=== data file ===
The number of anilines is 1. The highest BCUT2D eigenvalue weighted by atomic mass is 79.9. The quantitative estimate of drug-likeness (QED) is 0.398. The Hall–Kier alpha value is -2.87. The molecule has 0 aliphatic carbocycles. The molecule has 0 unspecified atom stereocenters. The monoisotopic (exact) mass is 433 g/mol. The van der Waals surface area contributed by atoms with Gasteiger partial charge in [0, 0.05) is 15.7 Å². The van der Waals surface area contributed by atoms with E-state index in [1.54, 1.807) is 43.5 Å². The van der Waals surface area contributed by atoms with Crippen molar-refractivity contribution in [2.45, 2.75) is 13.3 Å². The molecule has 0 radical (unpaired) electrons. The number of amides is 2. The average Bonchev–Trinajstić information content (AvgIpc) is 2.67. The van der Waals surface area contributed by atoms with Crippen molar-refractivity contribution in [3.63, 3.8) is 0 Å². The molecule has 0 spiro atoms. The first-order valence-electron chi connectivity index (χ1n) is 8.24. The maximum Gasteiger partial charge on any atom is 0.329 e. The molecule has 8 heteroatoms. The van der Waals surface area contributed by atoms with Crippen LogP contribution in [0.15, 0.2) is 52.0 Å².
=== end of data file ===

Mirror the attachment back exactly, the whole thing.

The number of anilines is 1. The highest BCUT2D eigenvalue weighted by atomic mass is 79.9. The quantitative estimate of drug-likeness (QED) is 0.398. The Hall–Kier alpha value is -2.87. The molecule has 0 aliphatic carbocycles. The molecule has 0 unspecified atom stereocenters. The monoisotopic (exact) mass is 433 g/mol. The van der Waals surface area contributed by atoms with Gasteiger partial charge in [0, 0.05) is 15.7 Å². The van der Waals surface area contributed by atoms with E-state index in [1.54, 1.807) is 43.5 Å². The van der Waals surface area contributed by atoms with Crippen molar-refractivity contribution in [2.45, 2.75) is 13.3 Å². The molecule has 0 radical (unpaired) electrons. The number of amides is 2. The average Bonchev–Trinajstić information content (AvgIpc) is 2.67. The van der Waals surface area contributed by atoms with Crippen molar-refractivity contribution in [3.63, 3.8) is 0 Å². The molecule has 0 spiro atoms. The first-order valence-electron chi connectivity index (χ1n) is 8.24. The maximum Gasteiger partial charge on any atom is 0.329 e. The molecule has 8 heteroatoms. The van der Waals surface area contributed by atoms with Crippen LogP contribution in [0.15, 0.2) is 52.0 Å².